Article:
For CSPs, we need to address the differences in the robustness of their delivery of individual reviews, from how independent chairs are appointed to the steps taken to ensure recommendations are turned into action and that learning is consistently disseminated (simply publishing a DHR report is not enough).


For the Home Office, I’ve written extensively on the challenges and weaknesses of the review system, as have others: one cause of this has been the lack of consistent national oversight. Delivering on the wider commitments for reform in the Tackling Domestic Abuse Action Plan will go a long way to address this, not least the renaming of DHRs and the rollout of independent chair’s training (as noted above), the new DHR Library, and also the introduction of a National Domestic Homicide and Suicide Oversight Mechanism led by the Domestic Abuse Commissioner.  


But the statutory guidance will remain a key driver, and the underlying issue is how the Home Office can implement and maintain refreshed statutory guidance to ensure consistently good quality reviews that honour victims, are well conducted (including good outcomes for families), and generate both learning and meaningful change.


We also need to look again at the design of other aspects of national oversight. For example, quality assurance needs to be transformed; despite the hard work of those involved, it takes too long, there is a lack of transparency, and the outcomes are unclear. These pose challenges to legitimacy. One straightforward option might be, for example, to flip the process and provide reader’s reports at the finalisation stage, giving independent chairs and the review panels a chance to consider feedback sooner.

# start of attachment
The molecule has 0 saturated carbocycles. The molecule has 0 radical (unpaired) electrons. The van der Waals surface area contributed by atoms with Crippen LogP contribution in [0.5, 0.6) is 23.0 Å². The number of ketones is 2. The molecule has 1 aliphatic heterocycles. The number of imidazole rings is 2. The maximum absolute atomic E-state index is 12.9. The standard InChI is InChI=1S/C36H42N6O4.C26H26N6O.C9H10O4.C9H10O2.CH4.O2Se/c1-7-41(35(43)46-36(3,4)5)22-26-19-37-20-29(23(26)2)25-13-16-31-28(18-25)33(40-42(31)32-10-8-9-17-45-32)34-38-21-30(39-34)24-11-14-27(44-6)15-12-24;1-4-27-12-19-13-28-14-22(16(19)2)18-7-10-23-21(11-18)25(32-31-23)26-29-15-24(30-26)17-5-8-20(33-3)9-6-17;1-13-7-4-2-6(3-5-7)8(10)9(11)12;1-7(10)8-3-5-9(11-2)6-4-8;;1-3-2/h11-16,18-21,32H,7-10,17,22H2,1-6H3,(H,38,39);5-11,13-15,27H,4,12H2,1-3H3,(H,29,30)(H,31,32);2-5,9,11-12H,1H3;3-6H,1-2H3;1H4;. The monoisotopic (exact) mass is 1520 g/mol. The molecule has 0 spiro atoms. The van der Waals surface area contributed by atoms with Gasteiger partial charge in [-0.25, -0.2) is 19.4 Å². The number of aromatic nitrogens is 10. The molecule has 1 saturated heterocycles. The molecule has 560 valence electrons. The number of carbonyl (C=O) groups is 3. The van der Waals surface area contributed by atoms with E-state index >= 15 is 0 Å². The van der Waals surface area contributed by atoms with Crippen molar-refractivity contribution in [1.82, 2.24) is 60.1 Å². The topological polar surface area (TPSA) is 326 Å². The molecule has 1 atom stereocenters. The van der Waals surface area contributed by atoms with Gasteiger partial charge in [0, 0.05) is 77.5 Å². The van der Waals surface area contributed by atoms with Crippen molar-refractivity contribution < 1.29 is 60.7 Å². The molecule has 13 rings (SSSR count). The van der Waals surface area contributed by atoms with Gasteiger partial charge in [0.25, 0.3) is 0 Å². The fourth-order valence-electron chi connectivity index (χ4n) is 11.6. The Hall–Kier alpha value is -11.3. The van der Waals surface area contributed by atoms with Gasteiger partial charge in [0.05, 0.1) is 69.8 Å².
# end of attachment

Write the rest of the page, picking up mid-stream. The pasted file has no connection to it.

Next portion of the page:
Lastly, we also need more extensive discussions. How do we ensure sufficient capacity and capability to enable the DHR system to function, with this an issue for individual CSPs (particularly regarding funding and having domestic abuse leads who can help deliver reviews) and the Home Office and the QA Panel?


Taking these different perspectives together, getting the revised statutory guidance right is essential. So, as we approach the planned consultation – and as I write, we are awaiting news of the timetable, although it is likely to take place early this year – this is a time for reflection as a precursor to renewal.


That reflection must be based on honest accounting, including what we know works and doesn’t work well, our part in that, and what we want to be different.


But there is also a broader question we should ask as part of any reflection. One of the paradoxes of DHRs is that they are an exercise in hope, even though they come after tragedy when all may seem hopeless (to a family coping with a loss, but also potentially for professionals, researchers, and activists too when faced with what can feel like another death that has not been prevented). That’s because, in coming together and taking part in deliberative enquiry as part of a review, a hope for change drives our search for lessons and recommendations. So, ultimately, the question – for activists, family and the broader community, professionals and policymakers, and researchers – is what kind of review system do we want to see, and how do we make that happen?